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“It’s been great”, Mountaineers men’s basketball coach is enjoying his time at Mohawk

Basketball has always been a part of Jamie Girolametto’s life. From playing the sport at St. Mary Catholic Secondary School to playing for the Marauders at McMaster, where he won the OUAA Championship three times, it has always been his passion.

But it wasn’t until he started coaching that Girolametto found his true calling. After graduating from Mac, Girolametto’s friends approached him about coaching their old high school team. He accepted and the rest is history.

He became a full-time teacher, still coaching his high school team as well as rep youth teams. Girolametto eventually ended up at Redeemer University, where he coached the Royals from 2012-2023.

He finished with a 98-80 record, leading them to 11 playoff wins and winning the OCAA Coach of the Year award for the 2017-18 season.

Girolametto explained that he likes coaching because it allows him to combine his skills in teaching with his love of the game.

“I quickly enjoyed it more than playing,” Girolametto said. “And I love playing, I played all my life growing up, but [the] teaching part of the game is huge, right? You get young men or students to start seeing things a little bit differently and you see the improvement in their kind of basketball IQ.”

Girolametto also mentioned that transitioning from playing to coaching is natural because even as a player’s physical ability declines, their knowledge of the game remains.

“Especially as you get older and you can’t do the things physically that you used to be able to do,” Girolametto said. “Well, your love and passion can still come through in the thinking part of it.”

Mountaineer Cale Calura said that he has enjoyed the challenge of transitioning to Girolametto’s coaching style.

“Our coach last year, Brian Jonker, he had his way of seeing things and playing the game,” Calura said. “And it’s been a lot of fun trying to take the things that I was taught from Jonker and applying it to where we can utilize it in games with Jamie. I think Jamie’s done a fantastic job with the team this year and I have zero complaints about how he’s been, and he’s done a great job.”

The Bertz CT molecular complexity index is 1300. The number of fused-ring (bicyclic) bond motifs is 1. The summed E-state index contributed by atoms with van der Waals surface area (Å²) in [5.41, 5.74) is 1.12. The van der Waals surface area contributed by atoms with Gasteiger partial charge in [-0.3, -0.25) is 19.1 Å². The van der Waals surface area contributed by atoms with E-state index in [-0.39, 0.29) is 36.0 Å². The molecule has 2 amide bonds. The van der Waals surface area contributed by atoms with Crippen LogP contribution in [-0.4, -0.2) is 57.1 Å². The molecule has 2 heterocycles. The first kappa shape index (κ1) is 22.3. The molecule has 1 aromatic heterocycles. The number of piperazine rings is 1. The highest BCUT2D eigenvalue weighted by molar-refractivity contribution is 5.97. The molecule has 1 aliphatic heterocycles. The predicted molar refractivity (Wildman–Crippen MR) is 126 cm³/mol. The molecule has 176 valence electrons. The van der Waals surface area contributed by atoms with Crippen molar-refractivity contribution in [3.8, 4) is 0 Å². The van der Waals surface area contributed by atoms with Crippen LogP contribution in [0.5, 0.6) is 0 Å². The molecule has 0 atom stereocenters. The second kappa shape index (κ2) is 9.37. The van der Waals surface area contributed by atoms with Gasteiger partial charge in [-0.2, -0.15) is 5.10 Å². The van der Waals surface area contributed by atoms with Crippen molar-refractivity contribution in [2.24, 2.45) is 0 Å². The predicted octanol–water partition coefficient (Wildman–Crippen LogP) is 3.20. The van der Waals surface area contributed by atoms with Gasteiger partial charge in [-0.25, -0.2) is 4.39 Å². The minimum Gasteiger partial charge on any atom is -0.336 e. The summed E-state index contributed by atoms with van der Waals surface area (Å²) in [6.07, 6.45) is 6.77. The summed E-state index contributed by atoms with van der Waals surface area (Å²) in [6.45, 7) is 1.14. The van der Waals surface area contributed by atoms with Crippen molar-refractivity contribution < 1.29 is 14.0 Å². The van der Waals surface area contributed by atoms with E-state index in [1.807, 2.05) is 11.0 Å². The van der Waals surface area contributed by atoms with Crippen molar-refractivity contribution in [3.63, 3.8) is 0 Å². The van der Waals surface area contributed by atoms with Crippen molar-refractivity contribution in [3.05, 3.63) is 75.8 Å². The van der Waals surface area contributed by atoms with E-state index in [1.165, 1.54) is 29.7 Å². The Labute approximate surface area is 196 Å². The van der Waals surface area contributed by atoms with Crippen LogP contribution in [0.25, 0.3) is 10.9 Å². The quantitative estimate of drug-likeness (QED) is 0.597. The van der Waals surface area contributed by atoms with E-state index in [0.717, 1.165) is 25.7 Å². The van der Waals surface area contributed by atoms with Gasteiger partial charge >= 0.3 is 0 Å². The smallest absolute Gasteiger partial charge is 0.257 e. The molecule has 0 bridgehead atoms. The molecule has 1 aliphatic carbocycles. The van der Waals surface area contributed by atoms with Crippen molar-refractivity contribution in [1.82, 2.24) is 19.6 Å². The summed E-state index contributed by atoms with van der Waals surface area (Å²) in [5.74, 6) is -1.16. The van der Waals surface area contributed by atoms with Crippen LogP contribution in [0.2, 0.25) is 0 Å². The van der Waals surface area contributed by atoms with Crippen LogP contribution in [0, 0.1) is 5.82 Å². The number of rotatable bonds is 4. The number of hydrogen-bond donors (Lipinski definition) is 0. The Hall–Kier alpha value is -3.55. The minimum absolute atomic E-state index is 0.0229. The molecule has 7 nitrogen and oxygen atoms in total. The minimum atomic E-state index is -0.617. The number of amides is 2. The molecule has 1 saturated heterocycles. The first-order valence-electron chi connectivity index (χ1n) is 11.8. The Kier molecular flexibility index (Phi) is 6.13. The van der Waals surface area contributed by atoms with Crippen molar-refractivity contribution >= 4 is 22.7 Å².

Jamie Girolametto smiling.
Girolametto says that he thinks the OCAA West is the “toughest, deepest conference in all of Canada for men’s basketball.” The Mountaineers finished third in the division this season.

Girolametto said his experience at the college has been very positive.

“It’s been great,” Girolametto said. “What I see in the athletic department, the vision of the athletic department, what [athletic director] Matt Ferreira has done, and how the athletics and the school just in general is progressing is amazing. So my experience here has been awesome.”

Matthew Ferreira has served as the athletics director for Mohawk since 2019 and has overseen many changes and upgrades to the athletics department.

“Some things are very visible, the new logo and rebrands,” Girolametto said.

“You know, a lot of the upgrades in the gym have been great,” he continued. “But I think he restructured the department when he first came, so now he’s put the teams that are in position or that are still playing in the league in a position where they can challenge, and so scholarship funding is… we’re not the top school in the league, but we’re definitely not at the bottom. We’re very healthy in terms of what we can offer in terms of scholarships.”

Girolametto described the success that different programs have achieved since Ferreira took the job, like the curling team winning a CCAA bronze medal last year and the women’s softball team finishing in the top four in the 2023 OCAA standings.

But he singled out the academic and mental health support for the students as what he views as the most impressive improvement.

“The resources that they are putting into the student-athletes themselves, I think, is the best thing. If you have somebody in athletics who is an academic counsellor for the athletes, that’s amazing,” Girolametto said.

“Because those athletes give up so much of their time, you know,” he continued. “I know in some places they try not to give preferential treatment to athletes, which I can understand, but you guys are giving up like 30 hours of your week to represent your school.”

“There is some free marketing when your school does well,” Girolametto said. “So to not give them those supports, I don’t think it’s fair. Seeing that academic support is great. Supports in terms of mental health, strength and conditioning. To have all of those supports here in athletics for our athletes, I think it’s awesome.

“That’s on par or even above what you see in the OUA [Ontario University Athletics] sports or any other colleges. I really think Mohawk is one of the top athletic departments now in Ontario.”

Calura added he feels the same way about how Mohawk takes care of its athletes.

“We’re given a ton of faculty help,” Calura said. “We have academic advisors that we can go to talk to, we have stuff for mental health if we’re having a tough time with school, life, basketball, that type of stuff. We are given way more than what we need to succeed, in my opinion. I think the program has been fantastic, no complaints, all the way through.”


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